Autoimmune diseases are approaching epidemic levels, estimated to affect 5-8% of the U.S. population. Pathogenesis is attributed, in large part, to self-reactive T cells that recognize auto-antigens in affected tissues and secrete destructive, pro-inflammatory cytokines. Consequently, the differentiation of naive T cells into pro- inflammatory versus tolerogenic T helper cell lineages regulates the immunologic state of the host. T cell receptor (TCR) signals, along with local cytokines, are required for initiating T helpr cell differentiation. Understanding the precise molecular mechanisms contributing to TCR signal integration and T helper cell differentiation is important when considering immunotherapies for T cell-mediated diseases, particularly autoimmunity. We recently demonstrated that Map3k8 transduces TCR signals in naive T cells and helps to specify a Th1 transcriptional program. What is not clear is precisely how Map3k8 impinges upon the multiple TCR signaling pathways to regulate the development and functions of other T helper cell lineages. The goal of this proposal is to determine how the serine-threonine kinase Map3k8 influences TCR signaling, T helper cell differentiation, and autoimmunity. Our central hypothesis is that Map3k8 modulates TCR signal integration and thereby alters lineage commitment and effector functions of T cells in vivo.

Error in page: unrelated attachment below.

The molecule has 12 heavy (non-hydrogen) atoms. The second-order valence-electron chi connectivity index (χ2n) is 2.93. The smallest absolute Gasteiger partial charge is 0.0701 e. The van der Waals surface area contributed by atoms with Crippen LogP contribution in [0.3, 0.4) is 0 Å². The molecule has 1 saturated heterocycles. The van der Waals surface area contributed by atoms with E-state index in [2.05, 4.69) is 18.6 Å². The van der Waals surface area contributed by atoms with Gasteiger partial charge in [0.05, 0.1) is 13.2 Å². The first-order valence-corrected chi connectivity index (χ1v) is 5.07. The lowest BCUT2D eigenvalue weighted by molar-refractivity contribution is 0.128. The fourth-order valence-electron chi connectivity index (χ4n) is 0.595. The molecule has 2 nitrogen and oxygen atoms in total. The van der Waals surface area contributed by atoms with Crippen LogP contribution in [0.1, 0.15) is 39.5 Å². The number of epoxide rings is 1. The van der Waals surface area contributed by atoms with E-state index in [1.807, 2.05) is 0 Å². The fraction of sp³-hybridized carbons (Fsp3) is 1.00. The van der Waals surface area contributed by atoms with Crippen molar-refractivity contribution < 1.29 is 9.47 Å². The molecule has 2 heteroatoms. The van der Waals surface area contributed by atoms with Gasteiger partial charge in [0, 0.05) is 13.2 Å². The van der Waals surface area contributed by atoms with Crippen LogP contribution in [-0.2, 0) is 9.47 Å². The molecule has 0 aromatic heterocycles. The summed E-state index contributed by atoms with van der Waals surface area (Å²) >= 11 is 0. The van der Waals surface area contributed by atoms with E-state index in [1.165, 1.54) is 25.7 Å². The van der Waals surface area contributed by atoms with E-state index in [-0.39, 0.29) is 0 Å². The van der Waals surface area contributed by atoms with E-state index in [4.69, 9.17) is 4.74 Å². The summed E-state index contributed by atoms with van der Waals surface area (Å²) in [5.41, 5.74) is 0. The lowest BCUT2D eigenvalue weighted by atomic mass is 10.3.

Aim1 seeks to determine which TCR signaling pathways are defective in Map3k8-/- T cells using gene expression assays, Western blotting, and transcription factor nuclear translocation.
Aim2 will examine how Map3k8 influences T helper cell differentiation and will address the roles of specific signaling molecules and pathways in specifying T helper cell fates using in vitro T cell polarization assays and analysis of T cell populations in mice with Map3k8 ablation.
Aim3 will determine how Map3k8 contributes to T cell-mediated autoimmunity using genetically altered animal models and Map3k8 pharmacologic inhibitors. Experiments will address the underlying mechanisms of disease (or protection) by analyzing T cell migration, accumulation, and effector functions of Map3k8-/- T cells. Knowledge gained about the role of Map3k8 in TCR signaling networks will not only contribute to our fundamental understanding of normal T cell development and functions, but will also provide insight into the pathogenesis of autoimmune diseases that may ultimately elicit innovative approaches to their treatment and prevention.

Public Health Relevance

The T helper cell balance plays a critical role in maintaining immune homeostasis. The goal of this proposal is to determine how the serine-threonine kinase Map3k8 influences TCR signaling and T helper cell differentiation of inflammatory versus immunosuppressive lineages. Understanding this process will shed light on T cell-mediated disease pathogenesis and may ultimately provide novel means for treating human infectious and autoimmune diseases.

Agency
National Institute of Health (NIH)
Institute
National Institute of Allergy and Infectious Diseases (NIAID)
Type
Research Project (R01)
Project #
5R01AI099058-05
Application #
9181374
Study Section
Hypersensitivity, Autoimmune, and Immune-mediated Diseases Study Section (HAI)
Program Officer
Rothermel, Annette L
Project Start
2012-12-01
Project End
2017-11-30
Budget Start
2016-12-01
Budget End
2017-11-30
Support Year
5
Fiscal Year
2017
Total Cost
Indirect Cost
Name
University of Georgia
Department
Microbiology/Immun/Virology
Type
Schools of Veterinary Medicine
DUNS #
004315578
City
Athens
State
GA
Country
United States
Zip Code
30602